Whether one agrees with the philosophy behind federal stimulus money, it is difficult to argue with the practice of accepting the dollars once they are offered. If you (as a state) turn away the cash, it will go somewhere else.
Another story is how to use the funds, particularly in the case of the soon-to-be-arriving education stimulus. One can make a strong argument for a cautious approach; in other words, why go out and spend now when you’re likely going to need it even more later?
State Superintendent of Public Instruction Tony Bennett put it this way when informing school districts how much they should receive come November. (The federal law says the money does not have to be spent until September 2012).
"With your staffs and budgets set for the 2010-2011 school year, I urge you to be careful with how and when you spend these funds. Please consider reserving this one-time funding until the level of resources budgeted by the General Assembly in the upcoming budget cycle become clearer."
That won’t be clear until late April in 2011, if then.
While timing may be a consideration, I suspect that taking the education dollars and using them to fill a Medicaid budget gap was not what those doing the allocating had in mind. But that appears to be the case in Rhode Island. The Providence Journal reports:
Instead, Governor Carcieri intends to use the $32.9 million Rhode Island is eligible to receive to plug an estimated $38-million deficit in this year’s budget.
His plan drew a strong protest from Education Commissioner Deborah A. Gist, Congressman James R. Langevin and representatives of teachers unions and the state’s school committees.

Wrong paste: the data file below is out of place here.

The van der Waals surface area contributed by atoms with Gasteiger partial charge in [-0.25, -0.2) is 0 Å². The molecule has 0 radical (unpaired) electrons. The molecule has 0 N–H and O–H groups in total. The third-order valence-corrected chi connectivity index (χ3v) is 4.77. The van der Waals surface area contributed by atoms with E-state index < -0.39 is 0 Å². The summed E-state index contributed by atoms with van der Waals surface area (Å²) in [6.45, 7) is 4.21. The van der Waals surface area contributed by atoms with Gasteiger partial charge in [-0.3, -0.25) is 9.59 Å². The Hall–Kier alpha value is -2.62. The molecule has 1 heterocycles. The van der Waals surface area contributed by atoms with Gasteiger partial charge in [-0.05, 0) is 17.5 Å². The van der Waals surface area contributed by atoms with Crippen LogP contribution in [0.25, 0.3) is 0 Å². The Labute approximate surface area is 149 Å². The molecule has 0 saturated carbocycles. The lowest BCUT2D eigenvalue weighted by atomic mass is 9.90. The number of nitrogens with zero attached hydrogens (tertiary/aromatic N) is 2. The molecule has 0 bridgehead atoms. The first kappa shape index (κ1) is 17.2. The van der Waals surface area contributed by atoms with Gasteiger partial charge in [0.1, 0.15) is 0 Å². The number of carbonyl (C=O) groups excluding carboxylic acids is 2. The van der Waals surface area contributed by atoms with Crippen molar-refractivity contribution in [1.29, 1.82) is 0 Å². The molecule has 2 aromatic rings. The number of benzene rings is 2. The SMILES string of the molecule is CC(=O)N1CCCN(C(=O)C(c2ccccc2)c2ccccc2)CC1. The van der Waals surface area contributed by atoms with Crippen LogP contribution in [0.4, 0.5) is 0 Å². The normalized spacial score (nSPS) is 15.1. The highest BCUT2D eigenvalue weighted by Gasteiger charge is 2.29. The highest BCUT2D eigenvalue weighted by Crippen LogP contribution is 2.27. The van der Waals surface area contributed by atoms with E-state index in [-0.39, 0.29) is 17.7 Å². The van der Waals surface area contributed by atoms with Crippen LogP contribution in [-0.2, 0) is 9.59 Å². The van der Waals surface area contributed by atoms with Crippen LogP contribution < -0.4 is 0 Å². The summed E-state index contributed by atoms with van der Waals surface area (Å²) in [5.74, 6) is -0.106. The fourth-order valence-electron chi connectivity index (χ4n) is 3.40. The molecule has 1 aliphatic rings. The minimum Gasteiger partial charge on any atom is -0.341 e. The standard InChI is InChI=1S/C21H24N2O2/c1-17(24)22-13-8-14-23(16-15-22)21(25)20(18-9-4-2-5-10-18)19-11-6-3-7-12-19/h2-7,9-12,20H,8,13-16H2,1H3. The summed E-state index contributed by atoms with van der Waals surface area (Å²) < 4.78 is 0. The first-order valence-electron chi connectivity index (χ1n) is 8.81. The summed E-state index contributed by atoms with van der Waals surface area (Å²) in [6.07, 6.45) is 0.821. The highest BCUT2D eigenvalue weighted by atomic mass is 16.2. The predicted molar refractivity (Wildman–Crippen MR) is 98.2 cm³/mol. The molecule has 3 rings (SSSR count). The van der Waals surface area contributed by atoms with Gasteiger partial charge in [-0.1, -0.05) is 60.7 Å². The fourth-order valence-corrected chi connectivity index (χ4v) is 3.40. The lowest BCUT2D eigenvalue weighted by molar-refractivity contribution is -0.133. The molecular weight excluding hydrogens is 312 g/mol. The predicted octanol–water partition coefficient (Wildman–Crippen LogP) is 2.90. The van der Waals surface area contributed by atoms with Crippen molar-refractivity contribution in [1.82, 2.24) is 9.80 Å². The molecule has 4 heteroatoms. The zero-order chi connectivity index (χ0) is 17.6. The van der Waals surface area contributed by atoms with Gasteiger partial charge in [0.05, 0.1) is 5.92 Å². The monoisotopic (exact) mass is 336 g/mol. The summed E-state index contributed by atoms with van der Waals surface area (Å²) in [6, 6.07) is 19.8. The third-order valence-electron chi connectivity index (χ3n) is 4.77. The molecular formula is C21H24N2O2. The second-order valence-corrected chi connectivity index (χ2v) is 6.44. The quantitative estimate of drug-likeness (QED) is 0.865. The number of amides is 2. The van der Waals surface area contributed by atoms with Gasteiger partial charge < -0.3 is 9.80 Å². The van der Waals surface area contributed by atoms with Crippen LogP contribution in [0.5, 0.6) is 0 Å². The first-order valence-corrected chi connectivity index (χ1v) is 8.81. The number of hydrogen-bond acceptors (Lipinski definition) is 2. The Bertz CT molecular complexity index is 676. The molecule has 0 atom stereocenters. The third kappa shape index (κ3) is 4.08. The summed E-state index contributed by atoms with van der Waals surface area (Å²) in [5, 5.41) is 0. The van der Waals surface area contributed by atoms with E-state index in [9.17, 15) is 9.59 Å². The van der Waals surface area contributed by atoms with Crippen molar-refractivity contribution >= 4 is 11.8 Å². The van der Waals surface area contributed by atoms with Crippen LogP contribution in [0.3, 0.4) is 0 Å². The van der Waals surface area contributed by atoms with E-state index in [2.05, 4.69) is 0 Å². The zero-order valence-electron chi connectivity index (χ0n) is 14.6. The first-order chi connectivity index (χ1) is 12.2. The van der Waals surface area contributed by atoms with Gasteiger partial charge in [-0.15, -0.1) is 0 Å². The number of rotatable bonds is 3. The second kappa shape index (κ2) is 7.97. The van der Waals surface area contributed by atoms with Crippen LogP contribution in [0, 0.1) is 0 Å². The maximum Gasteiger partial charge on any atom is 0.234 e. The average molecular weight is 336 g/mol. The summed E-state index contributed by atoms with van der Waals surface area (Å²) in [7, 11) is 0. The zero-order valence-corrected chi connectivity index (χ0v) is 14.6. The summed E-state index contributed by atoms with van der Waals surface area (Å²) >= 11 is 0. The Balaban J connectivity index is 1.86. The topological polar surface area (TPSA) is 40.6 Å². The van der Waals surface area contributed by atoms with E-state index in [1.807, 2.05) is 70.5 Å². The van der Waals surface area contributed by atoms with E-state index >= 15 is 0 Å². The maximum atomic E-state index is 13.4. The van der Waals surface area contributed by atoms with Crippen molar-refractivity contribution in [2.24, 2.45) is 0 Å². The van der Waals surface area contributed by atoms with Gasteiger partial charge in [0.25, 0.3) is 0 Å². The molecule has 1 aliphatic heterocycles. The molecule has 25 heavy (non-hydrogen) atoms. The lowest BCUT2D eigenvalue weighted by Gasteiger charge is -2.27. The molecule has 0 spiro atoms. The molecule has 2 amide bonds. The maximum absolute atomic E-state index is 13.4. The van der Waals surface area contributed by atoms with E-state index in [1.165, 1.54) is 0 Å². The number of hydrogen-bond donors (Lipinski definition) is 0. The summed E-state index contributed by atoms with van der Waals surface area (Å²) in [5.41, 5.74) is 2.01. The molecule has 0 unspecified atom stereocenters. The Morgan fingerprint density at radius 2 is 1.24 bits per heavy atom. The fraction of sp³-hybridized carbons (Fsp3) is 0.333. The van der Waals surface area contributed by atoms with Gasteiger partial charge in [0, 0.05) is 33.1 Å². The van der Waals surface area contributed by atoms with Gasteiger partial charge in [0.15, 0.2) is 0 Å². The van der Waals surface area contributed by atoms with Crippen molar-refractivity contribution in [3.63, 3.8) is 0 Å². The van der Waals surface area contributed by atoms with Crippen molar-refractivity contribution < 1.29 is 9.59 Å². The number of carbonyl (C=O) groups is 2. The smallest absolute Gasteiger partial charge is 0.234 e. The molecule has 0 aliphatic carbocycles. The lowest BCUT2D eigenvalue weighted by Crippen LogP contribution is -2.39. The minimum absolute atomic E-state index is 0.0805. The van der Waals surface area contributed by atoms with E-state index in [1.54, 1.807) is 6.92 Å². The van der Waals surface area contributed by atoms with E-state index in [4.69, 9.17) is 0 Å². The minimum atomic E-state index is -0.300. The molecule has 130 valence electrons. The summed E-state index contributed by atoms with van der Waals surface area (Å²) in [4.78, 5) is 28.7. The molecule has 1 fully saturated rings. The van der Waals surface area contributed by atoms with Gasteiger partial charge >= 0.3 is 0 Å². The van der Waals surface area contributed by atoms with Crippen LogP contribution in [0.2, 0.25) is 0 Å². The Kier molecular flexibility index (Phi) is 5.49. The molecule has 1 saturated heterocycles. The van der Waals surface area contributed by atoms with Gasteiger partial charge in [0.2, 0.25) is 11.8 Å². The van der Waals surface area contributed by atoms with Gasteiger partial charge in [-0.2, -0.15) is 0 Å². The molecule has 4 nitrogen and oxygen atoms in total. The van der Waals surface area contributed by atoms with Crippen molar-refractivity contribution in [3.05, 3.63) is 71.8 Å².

School districts across the state were hoping that more than 400 teaching jobs would be restored or protected after Congress passed the bill in August. Nationwide, the law allocates $10 billion for schools and $16.1 billion to prevent Medicaid cuts.
Rhode Island is eligible to receive more than $100 million, $32.9 million intended for education jobs and about $70 million for Medicaid reimbursements.
But that’s about $38 million less for Medicaid than the state was counting on when it passed the 2010-11 budget, said Carcieri’s spokeswoman, Amy Kempe.
“While I’m sure it may be technically allowable and that the governor’s office is doing the appropriate thing, I don’t think we are acknowledging the intention of President Obama, [U.S. Education Secretary Arne] Duncan or Congress had for these funds,” Gist said.
Gist said she is especially concerned because the state is facing an even worse budget gap in fiscal year 2012 and the education jobs money could be spent during that year as well. According to the state Budget Office, the overall deficit could be as large as $320 million next year.
The executive director of the National Education Association of Rhode Island also criticized the governor’s plan, particularly after Carcieri and the General Assembly reduced state education aid to schools by 3.6 percent this year, a $29-million cut.
“I voted for this bill to help keep Rhode Island teachers on the job,” Langevin said in a statement. “Properly supporting our state’s education system is the best way to reverse our current economic situation over the long term.”
Officials at the U.S. Department of Education said Tuesday that using the federal money to supplant state funding is not expressly prohibited, although they cautioned they will carefully review each state’s application to ensure it follows the guidelines.